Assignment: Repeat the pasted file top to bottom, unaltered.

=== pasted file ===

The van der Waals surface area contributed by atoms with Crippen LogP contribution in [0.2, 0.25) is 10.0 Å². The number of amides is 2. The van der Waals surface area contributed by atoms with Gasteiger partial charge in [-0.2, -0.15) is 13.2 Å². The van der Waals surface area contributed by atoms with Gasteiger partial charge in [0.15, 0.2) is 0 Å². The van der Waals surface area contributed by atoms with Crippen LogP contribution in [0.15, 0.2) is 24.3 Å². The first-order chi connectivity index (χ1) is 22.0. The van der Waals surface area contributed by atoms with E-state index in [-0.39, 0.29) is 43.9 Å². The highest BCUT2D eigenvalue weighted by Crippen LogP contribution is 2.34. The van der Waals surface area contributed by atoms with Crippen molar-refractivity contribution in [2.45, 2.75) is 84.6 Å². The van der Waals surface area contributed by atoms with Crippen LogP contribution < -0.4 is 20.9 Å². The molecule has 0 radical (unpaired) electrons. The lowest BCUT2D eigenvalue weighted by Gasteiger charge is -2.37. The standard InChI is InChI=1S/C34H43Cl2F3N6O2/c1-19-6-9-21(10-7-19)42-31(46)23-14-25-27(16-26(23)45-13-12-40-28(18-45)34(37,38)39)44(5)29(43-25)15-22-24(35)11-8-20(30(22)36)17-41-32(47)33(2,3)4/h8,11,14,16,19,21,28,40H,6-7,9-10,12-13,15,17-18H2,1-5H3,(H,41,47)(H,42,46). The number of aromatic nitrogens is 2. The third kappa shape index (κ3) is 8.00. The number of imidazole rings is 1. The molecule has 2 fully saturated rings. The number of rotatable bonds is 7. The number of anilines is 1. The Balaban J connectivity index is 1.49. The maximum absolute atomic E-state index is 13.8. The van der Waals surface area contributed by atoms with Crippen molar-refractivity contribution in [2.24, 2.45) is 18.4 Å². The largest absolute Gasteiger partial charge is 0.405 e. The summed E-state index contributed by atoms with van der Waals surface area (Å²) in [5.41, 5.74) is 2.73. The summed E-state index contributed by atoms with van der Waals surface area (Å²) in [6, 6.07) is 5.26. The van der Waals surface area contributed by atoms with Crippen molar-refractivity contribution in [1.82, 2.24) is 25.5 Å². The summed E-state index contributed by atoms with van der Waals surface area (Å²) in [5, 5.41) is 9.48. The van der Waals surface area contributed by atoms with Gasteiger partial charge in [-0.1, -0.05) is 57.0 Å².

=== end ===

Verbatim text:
The van der Waals surface area contributed by atoms with Crippen LogP contribution in [0.2, 0.25) is 10.0 Å². The number of amides is 2. The van der Waals surface area contributed by atoms with Gasteiger partial charge in [-0.2, -0.15) is 13.2 Å². The van der Waals surface area contributed by atoms with Gasteiger partial charge in [0.15, 0.2) is 0 Å². The van der Waals surface area contributed by atoms with Crippen LogP contribution in [0.15, 0.2) is 24.3 Å². The first-order chi connectivity index (χ1) is 22.0. The van der Waals surface area contributed by atoms with E-state index in [-0.39, 0.29) is 43.9 Å². The highest BCUT2D eigenvalue weighted by Crippen LogP contribution is 2.34. The van der Waals surface area contributed by atoms with Crippen molar-refractivity contribution in [2.45, 2.75) is 84.6 Å². The van der Waals surface area contributed by atoms with Crippen LogP contribution < -0.4 is 20.9 Å². The molecule has 0 radical (unpaired) electrons. The lowest BCUT2D eigenvalue weighted by Gasteiger charge is -2.37. The standard InChI is InChI=1S/C34H43Cl2F3N6O2/c1-19-6-9-21(10-7-19)42-31(46)23-14-25-27(16-26(23)45-13-12-40-28(18-45)34(37,38)39)44(5)29(43-25)15-22-24(35)11-8-20(30(22)36)17-41-32(47)33(2,3)4/h8,11,14,16,19,21,28,40H,6-7,9-10,12-13,15,17-18H2,1-5H3,(H,41,47)(H,42,46). The number of aromatic nitrogens is 2. The third kappa shape index (κ3) is 8.00. The number of imidazole rings is 1. The molecule has 2 fully saturated rings. The number of rotatable bonds is 7. The number of anilines is 1. The Balaban J connectivity index is 1.49. The maximum absolute atomic E-state index is 13.8. The van der Waals surface area contributed by atoms with Crippen molar-refractivity contribution in [2.24, 2.45) is 18.4 Å². The largest absolute Gasteiger partial charge is 0.405 e. The summed E-state index contributed by atoms with van der Waals surface area (Å²) in [5.41, 5.74) is 2.73. The summed E-state index contributed by atoms with van der Waals surface area (Å²) in [6, 6.07) is 5.26. The van der Waals surface area contributed by atoms with Crippen molar-refractivity contribution in [1.82, 2.24) is 25.5 Å². The summed E-state index contributed by atoms with van der Waals surface area (Å²) in [5, 5.41) is 9.48. The van der Waals surface area contributed by atoms with Gasteiger partial charge in [-0.1, -0.05) is 57.0 Å².